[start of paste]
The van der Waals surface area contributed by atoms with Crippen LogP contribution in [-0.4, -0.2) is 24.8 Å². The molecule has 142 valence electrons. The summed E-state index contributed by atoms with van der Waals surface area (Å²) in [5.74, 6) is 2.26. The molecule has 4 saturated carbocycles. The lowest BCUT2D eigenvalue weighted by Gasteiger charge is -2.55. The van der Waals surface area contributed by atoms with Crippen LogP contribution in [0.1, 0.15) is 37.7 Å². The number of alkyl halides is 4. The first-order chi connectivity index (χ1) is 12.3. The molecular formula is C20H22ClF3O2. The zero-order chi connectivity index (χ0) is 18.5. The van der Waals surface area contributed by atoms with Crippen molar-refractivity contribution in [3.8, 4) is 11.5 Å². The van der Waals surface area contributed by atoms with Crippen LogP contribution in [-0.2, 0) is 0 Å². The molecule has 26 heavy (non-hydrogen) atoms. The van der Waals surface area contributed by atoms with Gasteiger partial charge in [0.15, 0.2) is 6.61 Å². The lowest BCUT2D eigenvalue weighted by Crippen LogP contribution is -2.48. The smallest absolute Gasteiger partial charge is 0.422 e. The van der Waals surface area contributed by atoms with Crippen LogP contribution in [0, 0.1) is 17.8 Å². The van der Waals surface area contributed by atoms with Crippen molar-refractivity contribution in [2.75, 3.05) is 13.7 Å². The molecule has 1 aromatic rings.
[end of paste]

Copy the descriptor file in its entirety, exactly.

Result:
The van der Waals surface area contributed by atoms with Crippen LogP contribution in [-0.4, -0.2) is 24.8 Å². The molecule has 142 valence electrons. The summed E-state index contributed by atoms with van der Waals surface area (Å²) in [5.74, 6) is 2.26. The molecule has 4 saturated carbocycles. The lowest BCUT2D eigenvalue weighted by Gasteiger charge is -2.55. The van der Waals surface area contributed by atoms with Crippen LogP contribution in [0.1, 0.15) is 37.7 Å². The number of alkyl halides is 4. The first-order chi connectivity index (χ1) is 12.3. The molecular formula is C20H22ClF3O2. The zero-order chi connectivity index (χ0) is 18.5. The van der Waals surface area contributed by atoms with Crippen molar-refractivity contribution in [3.8, 4) is 11.5 Å². The van der Waals surface area contributed by atoms with Crippen LogP contribution in [-0.2, 0) is 0 Å². The molecule has 26 heavy (non-hydrogen) atoms. The van der Waals surface area contributed by atoms with Gasteiger partial charge in [0.15, 0.2) is 6.61 Å². The lowest BCUT2D eigenvalue weighted by Crippen LogP contribution is -2.48. The smallest absolute Gasteiger partial charge is 0.422 e. The van der Waals surface area contributed by atoms with Crippen LogP contribution in [0, 0.1) is 17.8 Å². The van der Waals surface area contributed by atoms with Crippen molar-refractivity contribution in [2.75, 3.05) is 13.7 Å². The molecule has 1 aromatic rings.